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  • Writer's pictureMaría Molina

Corpus Christi in Seville

Corpus Christi is a Latin expression meaning Body of Christ. It is a catholic festivity in which homage is paid to the transformation of wine and bread into the blood and body of Jesus that takes place in the Eucharist (mass). The act is called CONSAGRATION


Why do we believe in it? Because of the words of Jesus at the Last Supper: ‘... Jesus took bread and blessed it, and when he had broken it, he gave it to his disciples and said, ’Take, eat, this is my body. Then he took a cup, and when he had given thanks, he gave it to them, saying, ‘Drink from it, all of you, for this is my blood..... ‘’

Corpus Christi began to be celebrated in Liège (Belgium) in the 13th century. In Seville it has been solemnly celebrated since the 15th century with a procession and other events.


It has no fixed date: The festivity is 60 days after Easter Sunday, that is, the first Thursday after 9 weeks. The festivity has been changed throughout Spain to the following Sunday, but remains on Thursday in the cities of Toledo, Granada and Seville.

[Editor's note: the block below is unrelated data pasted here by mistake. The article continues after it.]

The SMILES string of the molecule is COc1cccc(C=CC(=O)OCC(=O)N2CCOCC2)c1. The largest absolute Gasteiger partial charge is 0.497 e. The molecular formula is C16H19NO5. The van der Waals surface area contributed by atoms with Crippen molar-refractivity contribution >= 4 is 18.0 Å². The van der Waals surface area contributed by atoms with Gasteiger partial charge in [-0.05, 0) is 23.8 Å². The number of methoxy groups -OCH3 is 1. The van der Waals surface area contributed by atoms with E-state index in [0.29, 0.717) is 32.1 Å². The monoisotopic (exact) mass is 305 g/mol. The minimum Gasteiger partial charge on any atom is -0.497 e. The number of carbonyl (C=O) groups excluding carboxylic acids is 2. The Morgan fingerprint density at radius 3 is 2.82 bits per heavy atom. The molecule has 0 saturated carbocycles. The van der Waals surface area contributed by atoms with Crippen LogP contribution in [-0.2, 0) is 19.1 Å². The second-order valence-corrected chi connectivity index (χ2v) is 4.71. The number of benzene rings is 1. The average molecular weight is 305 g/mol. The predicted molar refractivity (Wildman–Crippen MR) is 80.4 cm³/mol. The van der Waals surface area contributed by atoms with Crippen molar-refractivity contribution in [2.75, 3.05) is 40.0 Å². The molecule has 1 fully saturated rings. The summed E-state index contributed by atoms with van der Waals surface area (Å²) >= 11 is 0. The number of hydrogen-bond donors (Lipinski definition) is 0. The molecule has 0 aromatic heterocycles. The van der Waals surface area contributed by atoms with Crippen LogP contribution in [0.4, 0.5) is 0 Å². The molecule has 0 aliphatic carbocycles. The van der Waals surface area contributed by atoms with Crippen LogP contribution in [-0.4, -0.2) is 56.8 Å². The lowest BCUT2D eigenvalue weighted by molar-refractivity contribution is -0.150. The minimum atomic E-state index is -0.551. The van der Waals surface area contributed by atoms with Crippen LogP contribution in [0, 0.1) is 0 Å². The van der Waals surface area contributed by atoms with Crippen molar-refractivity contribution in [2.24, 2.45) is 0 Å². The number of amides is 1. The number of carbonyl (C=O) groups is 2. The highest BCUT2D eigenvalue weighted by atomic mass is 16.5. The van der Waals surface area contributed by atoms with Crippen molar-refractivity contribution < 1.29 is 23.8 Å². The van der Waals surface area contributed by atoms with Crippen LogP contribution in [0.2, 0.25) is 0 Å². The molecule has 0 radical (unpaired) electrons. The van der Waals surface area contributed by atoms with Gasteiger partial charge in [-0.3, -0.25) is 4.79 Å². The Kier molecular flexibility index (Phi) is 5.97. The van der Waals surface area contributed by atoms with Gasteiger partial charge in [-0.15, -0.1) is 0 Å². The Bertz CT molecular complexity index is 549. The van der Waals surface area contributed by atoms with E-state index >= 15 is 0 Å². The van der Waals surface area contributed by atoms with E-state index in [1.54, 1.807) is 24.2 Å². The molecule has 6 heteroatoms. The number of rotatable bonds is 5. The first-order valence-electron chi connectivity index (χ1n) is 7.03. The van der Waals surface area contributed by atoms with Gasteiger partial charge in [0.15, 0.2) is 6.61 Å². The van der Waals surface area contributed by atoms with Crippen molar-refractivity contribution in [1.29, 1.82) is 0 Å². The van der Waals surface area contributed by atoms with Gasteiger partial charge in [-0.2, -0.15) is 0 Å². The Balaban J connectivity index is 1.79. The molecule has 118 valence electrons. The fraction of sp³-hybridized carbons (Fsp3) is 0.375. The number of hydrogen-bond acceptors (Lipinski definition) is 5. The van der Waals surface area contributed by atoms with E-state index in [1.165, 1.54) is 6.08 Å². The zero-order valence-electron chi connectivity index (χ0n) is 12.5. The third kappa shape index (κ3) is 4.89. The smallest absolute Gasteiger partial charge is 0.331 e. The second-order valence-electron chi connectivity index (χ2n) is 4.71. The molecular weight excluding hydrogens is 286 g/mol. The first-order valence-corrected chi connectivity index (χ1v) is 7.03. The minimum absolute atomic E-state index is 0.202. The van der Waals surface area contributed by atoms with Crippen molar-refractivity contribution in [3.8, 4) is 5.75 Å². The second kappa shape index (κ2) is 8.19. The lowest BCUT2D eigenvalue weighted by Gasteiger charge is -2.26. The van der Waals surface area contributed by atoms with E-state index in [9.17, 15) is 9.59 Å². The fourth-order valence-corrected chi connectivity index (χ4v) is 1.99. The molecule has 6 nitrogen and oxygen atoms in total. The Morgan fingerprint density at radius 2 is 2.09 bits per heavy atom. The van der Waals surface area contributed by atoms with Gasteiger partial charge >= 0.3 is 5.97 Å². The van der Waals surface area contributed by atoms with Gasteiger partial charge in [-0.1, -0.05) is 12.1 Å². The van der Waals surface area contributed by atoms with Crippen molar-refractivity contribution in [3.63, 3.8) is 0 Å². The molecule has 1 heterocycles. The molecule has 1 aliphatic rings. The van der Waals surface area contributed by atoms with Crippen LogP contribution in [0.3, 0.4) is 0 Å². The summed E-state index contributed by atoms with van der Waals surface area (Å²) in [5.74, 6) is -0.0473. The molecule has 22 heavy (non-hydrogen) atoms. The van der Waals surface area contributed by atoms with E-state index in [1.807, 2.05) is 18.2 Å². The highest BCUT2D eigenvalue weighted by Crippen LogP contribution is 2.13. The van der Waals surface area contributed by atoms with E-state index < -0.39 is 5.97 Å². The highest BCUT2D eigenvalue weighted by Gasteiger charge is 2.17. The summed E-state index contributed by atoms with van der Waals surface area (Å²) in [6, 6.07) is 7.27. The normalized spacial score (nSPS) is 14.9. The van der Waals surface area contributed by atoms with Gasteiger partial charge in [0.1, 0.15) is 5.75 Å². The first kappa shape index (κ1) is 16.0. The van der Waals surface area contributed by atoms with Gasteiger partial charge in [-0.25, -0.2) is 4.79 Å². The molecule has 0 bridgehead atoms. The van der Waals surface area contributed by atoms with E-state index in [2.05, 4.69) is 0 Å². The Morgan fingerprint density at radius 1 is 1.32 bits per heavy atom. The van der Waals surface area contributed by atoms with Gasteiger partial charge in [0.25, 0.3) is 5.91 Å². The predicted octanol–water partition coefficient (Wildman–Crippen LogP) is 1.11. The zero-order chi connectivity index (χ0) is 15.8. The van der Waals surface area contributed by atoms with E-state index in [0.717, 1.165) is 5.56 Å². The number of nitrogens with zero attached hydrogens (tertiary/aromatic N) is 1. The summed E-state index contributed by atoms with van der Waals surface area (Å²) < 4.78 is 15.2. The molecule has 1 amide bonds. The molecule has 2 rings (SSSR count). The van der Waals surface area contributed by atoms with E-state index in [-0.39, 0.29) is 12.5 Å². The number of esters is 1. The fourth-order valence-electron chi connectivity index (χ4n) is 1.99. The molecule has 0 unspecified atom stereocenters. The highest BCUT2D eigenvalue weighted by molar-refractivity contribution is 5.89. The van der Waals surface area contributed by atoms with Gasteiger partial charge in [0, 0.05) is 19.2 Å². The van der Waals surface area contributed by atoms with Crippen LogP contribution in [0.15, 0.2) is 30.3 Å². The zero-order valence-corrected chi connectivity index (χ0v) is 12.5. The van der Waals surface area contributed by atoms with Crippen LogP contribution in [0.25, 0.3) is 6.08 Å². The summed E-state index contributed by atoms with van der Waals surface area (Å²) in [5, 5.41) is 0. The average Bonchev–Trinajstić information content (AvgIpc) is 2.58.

One of the curiosities is the Danza de los Seises: The Seises are a group of ten children who perform a dance in front of the Blessed Sacrament in the Cathedral of Seville at various times, one of which is Corpus Christi.


If you want to see it, here are the instructions:

  • Entrance to the Cathedral through the Puerta de los Palos and San Miguel.

  • From Thursday 30 May to Thursday 6 June 2024.

  • Timetable: 17:30 hours (access from 16:45 hours), except on Thursday after mass (10:15 hours approximately, access from 7:30 hours).

  • Price: free admission.


The procession leaves the Cathedral at 8:30 a.m. through the Puerta de San Miguel and goes through the centre of the city until midday. The procession is made up of representatives of Seville's brotherhoods, ecclesiastical, civil and military authorities and a number of pasos, including Saint Ferdinand and Saints Justa and Rufina, patron saints of the city.




The procession concludes with the Holy Thorn, a reliquary which, according to tradition, carries a small fragment of the crown of thorns that Jesus wore, and with the Monstrance, an impressive 16th century goldsmith's work that carries a consecrated host (piece of bread).



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